Likewise, the strength of that government may depend in part on how various Shiite parties perform in the southern, Shiite-majority provinces, as Anthony Shadid argues. Al-Maliki is promoting his once secretive, cell-based al-Da’wa (Islamic Mission Party) as a mass party in this election. If it does poorly, he could be weakened. Grand Ayatollah Ali Sistani has declared neutrality in this vote, since the grand Shiite coalition he backed in 2005 has fallen apart and there is no longer a danger of the Baath Party taking back over. Sistani has not been happy with the performance of the Iraqi government in delivering security and services, but said it was nevertheless important for the citizenry to vote.

Likewise, the fate of the Sadr Movement depends in some part whether its independents do well in the provincial elections. It is not running as a party. The Sadrists control Maysan Province, but don’t know if they can keep it. Al-Hayat reports in Arabic that the Sadrists met with al-Maliki Tuesday to complain about what they call a concerted campaign aimed at arresting their leaders and hurting their electoral chances. If the Sadrists running as independents do well, it will put pressure on Washington and Baghdad to accelerate the US troop withdrawal, since that movement is vehement about foreign troops being out of Iraq on a short timetable.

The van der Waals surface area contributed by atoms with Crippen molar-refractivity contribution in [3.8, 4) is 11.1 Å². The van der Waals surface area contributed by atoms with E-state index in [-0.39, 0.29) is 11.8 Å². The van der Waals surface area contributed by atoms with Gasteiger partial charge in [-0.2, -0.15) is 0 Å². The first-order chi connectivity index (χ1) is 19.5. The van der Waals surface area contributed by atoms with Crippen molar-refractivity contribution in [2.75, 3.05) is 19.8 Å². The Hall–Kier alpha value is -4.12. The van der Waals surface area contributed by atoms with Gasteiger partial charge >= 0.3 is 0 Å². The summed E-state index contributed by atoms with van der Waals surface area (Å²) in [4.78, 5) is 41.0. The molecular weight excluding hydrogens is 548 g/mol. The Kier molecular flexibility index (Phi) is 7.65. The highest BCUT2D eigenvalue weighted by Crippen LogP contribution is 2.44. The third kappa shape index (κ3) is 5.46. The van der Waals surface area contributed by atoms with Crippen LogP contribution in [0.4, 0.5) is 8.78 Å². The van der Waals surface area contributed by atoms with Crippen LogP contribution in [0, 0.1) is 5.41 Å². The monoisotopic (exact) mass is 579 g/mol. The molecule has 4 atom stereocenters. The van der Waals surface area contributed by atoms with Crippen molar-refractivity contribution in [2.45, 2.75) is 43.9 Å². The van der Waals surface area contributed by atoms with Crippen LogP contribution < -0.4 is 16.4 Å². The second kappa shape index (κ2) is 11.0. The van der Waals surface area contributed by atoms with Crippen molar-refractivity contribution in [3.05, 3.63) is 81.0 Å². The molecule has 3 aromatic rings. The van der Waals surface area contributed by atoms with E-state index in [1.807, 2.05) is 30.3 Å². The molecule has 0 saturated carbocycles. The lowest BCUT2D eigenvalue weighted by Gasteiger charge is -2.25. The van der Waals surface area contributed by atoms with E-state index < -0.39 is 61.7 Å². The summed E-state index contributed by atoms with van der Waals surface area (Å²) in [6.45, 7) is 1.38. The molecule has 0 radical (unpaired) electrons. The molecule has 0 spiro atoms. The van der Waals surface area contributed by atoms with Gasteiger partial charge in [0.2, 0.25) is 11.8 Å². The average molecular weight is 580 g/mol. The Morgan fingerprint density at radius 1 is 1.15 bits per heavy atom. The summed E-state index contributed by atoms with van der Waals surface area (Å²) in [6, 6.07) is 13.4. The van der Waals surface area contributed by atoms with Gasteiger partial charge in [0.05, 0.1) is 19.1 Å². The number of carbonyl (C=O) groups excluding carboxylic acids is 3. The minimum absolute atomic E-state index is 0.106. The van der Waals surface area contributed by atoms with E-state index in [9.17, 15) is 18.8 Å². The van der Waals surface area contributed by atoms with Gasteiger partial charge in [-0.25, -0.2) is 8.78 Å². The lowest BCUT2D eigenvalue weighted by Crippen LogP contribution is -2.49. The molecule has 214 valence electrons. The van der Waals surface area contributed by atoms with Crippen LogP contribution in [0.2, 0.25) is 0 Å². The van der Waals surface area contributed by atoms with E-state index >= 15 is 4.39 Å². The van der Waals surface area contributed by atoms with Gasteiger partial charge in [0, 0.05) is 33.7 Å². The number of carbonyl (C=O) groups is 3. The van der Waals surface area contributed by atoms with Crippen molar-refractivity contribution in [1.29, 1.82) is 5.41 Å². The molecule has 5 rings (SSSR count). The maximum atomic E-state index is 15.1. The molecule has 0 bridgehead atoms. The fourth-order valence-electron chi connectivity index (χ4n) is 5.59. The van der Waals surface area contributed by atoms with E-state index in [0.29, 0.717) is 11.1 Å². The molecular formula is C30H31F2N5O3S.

While many Iraqis are glad to see Bush go, Iraqis of African heritage in Basra province are particularly joyous at Obama’s election. Basra was a major port in the early modern period and brought in slave labor from Africa. The Ottoman empire, which ruled Iraq, abolished slavery in the late 19th century. While it is true that there was a major slave revolt in south Iraq in the medieval period, it is not clear that those slaves were black Africans. Recent scholarship suggests they may have been Berbers from what isnow Morocco. The networks for trading slaves from East Africa were a later development. (In most of the Muslim world, having African slaves did not produce race as it did in the US. In Islamic law the children of a slave girl are free Muslims with inheritance rights, so they tended just to intermarry and over time to disappear into the general population. Endogamy, or refusal to marry out, is what creates race, and the children of slaves in Muslim societies were not endogamous. South Iraq is one of the few places where there is a recognizable African-Arab population in the Arab world outside Sudan).